Naturally, the unfortunate growing commonality of allergies in children has led to an influx of anxiety in parents. Many are ill informed as to what they can do to avoid them. This article will aim to help alleviate allergy-based concerns and shed a greater light on what you can do to distinguish and aid the presence of allergies. Allergies tend to run in families, and babies who suffer from eczema are particularly at risk. The more severe eczema and the earlier the onset, the more likely it is that baby will have a food allergy.
I recommend that any parent who is concerned about food allergies or intolerances should book a one-to-one consultation with a BANT Registered Nutritional Therapist. If you feel that your child is at particular risk of a severe, immediate reaction (e.g. peanut allergy) then you should consult your GP straight away.
The following foods are considered to be more likely than most to cause a reaction. If you have a history of food allergies, or if asthma, eczema or hay fever run in your family, then you may prefer to avoid introducing the following foods until your baby is twelve months old. The later these foods are introduced, the less likely it is that your child will have a reaction.
Foods That Are More Likely To Cause A Reaction
- Foods that contain gluten, especially wheat-based foods (bread, pasta, breakfast cereals, biscuits etc.) Keep these to a minimum for all babies until they are at least eight to nine months old.
- Dairy products. Milk protein allergies are the most common allergy in infants.
- Eggs. Albumin – a protein in egg white – often triggers a reaction in infants. However, egg yolks are a superfood for babies, so offer hard-boiled egg yolks from six months.
- Citrus fruits (including orange juice) and berries. Make sure that berries or grapes are cut in half to prevent a possible choking hazard.
- Honey. All babies should avoid honey until twelve months as there is a risk of botulism poisoning, which can be fatal.
Signs To Look Out For
Allergies may be immediate or they may be delayed. Delayed reactions are more difficult to spot, but may cause chronic symptoms such as eczema, reflux, colic, poor growth, diarrhoea, or even constipation. However, all of these symptoms commonly occur during childhood and an allergy is only one possible explanation. Trying to work out whether the underlying problem is due to a food allergy can be very difficult and is best done with support from your GP and a Nutritional Therapist. If you suspect an allergy/intolerance, contact your GP who may be able to refer you for testing, and book a consultation with a Nutritional Therapist who can track your baby’s food diary and identify the offending foods.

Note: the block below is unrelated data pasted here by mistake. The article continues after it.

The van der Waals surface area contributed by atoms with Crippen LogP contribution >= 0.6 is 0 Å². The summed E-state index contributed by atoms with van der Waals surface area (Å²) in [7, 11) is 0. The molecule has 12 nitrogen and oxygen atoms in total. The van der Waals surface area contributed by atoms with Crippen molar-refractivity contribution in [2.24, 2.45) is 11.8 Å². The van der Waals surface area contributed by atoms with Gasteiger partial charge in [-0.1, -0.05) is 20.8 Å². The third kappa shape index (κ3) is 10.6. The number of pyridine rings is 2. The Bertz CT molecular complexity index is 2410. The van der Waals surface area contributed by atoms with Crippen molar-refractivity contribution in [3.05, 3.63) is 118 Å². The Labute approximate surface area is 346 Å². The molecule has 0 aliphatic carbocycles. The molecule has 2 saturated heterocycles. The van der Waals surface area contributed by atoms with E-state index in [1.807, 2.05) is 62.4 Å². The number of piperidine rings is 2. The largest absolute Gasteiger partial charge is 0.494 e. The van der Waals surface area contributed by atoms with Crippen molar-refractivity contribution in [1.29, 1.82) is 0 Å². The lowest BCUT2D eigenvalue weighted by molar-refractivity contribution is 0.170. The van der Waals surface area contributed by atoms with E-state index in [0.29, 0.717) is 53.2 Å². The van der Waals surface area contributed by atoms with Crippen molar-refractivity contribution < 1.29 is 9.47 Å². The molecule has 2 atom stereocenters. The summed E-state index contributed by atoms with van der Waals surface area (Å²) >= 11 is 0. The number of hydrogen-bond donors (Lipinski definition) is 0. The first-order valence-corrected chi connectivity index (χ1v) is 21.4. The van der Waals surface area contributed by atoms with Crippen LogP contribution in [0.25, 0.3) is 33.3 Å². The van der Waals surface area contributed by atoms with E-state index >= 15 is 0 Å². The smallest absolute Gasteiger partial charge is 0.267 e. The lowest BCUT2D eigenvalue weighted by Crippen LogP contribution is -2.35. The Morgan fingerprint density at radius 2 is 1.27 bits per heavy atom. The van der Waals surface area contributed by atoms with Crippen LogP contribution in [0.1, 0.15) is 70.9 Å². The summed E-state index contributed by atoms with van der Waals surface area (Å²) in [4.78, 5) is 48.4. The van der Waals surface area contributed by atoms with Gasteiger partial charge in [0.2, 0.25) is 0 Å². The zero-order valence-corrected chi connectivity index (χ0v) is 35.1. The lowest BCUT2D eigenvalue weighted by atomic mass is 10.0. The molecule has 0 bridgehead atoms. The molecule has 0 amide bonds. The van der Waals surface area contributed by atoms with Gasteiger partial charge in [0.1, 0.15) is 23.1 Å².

- A red and itchy rash particularly around the mouth, tongue or eyes
- Mild swelling, particularly of the lips, eyes and face
- A runny or blocked nose, sneezing and watering eyes
- Nausea and vomiting, tummy cramps and diarrhoea
- A scratchy or itchy mouth and throat
The following symptoms require urgent medical attention:
- Wheezing or chest tightness – similar to a severe asthma attack.
- Swelling of the tongue and throat or restricted airways. This can provoke heavy breathing, a cough or a change in voice.
- A sudden drop in blood pressure, called hypotension, leading to shock
- Dizziness, confusion, collapse
Good Practice For Coping With Allergies
- When offering a food for the first time, do so in the morning so that you can monitor baby for reactions.
- Offer foods for the first time when you are at home, rather than out and about.
- Introduce a wide array of fruits, vegetables, meat and legumes before introducing commonly allergenic foods, particularly gluten, dairy, eggs, nuts and shellfish.
- When introducing allergenic foods for the first time serve it 3-5 days before introducing anything else. That way you can monitor for a reaction and know what is likely to be causing it.